Denarius Ancient coin of the Roman Republic and Empire

The denarius was the standard Roman silver coin from its introduction in the Second Punic War c. 211 BC to the reign of Gordian III, when it was gradually replaced by the Antoninianus. It continued to be minted in very small quantities, likely for ceremonial purposes, until and through the tetrarchy (293–313).

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Related Research Articles

251 Year

Year 251 (CCLI) was a common year starting on Wednesday of the Julian calendar. At the time, it was known as the Year of the Consulship of Traianus and Etruscus. The denomination 251 for this year has been used since the early medieval period, when the Anno Domini calendar era became the prevalent method in Europe for naming years.

The 230s decade ran from January 1, 230, to December 31, 239.

The 240s decade ran from January 1, 240, to December 31, 249.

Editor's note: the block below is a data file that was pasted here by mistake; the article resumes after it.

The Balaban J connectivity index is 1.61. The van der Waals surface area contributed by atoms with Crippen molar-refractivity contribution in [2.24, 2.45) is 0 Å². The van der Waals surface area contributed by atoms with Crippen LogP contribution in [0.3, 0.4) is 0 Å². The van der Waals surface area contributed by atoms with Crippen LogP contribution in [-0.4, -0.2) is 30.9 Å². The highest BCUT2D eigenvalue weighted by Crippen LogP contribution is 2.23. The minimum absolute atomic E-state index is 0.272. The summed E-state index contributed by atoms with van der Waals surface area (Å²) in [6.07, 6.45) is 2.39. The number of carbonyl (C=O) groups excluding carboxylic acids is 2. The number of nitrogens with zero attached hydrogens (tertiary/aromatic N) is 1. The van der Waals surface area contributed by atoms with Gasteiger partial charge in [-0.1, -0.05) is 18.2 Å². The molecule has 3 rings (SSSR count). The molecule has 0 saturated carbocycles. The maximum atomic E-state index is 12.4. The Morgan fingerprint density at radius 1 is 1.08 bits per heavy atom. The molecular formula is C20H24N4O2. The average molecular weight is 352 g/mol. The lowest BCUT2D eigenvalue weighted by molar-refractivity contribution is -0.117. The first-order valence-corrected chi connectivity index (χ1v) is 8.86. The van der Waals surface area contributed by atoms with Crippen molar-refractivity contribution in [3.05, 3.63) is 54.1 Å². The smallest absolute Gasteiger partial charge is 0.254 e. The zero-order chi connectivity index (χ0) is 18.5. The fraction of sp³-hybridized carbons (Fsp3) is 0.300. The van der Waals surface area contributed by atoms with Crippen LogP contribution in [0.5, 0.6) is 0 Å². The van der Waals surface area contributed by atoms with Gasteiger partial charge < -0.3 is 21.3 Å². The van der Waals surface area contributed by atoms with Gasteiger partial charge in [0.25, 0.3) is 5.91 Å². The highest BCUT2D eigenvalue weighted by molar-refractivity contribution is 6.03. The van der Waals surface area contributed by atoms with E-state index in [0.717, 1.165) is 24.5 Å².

Year 248 (CCXLVIII) was a leap year starting on Saturday of the Julian calendar. At the time, it was known as the Year of the Consulship of Philippus and Severus. The denomination 248 for this year has been used since the early medieval period, when the Anno Domini calendar era became the prevalent method in Europe for naming years.

Year 243 (CCXLIII) was a common year starting on Sunday of the Julian calendar. At the time, it was known as the Year of the Consulship of Arrianus and Papus. The denomination 243 for this year has been used since the early medieval period, when the Anno Domini calendar era became the prevalent method in Europe for naming years.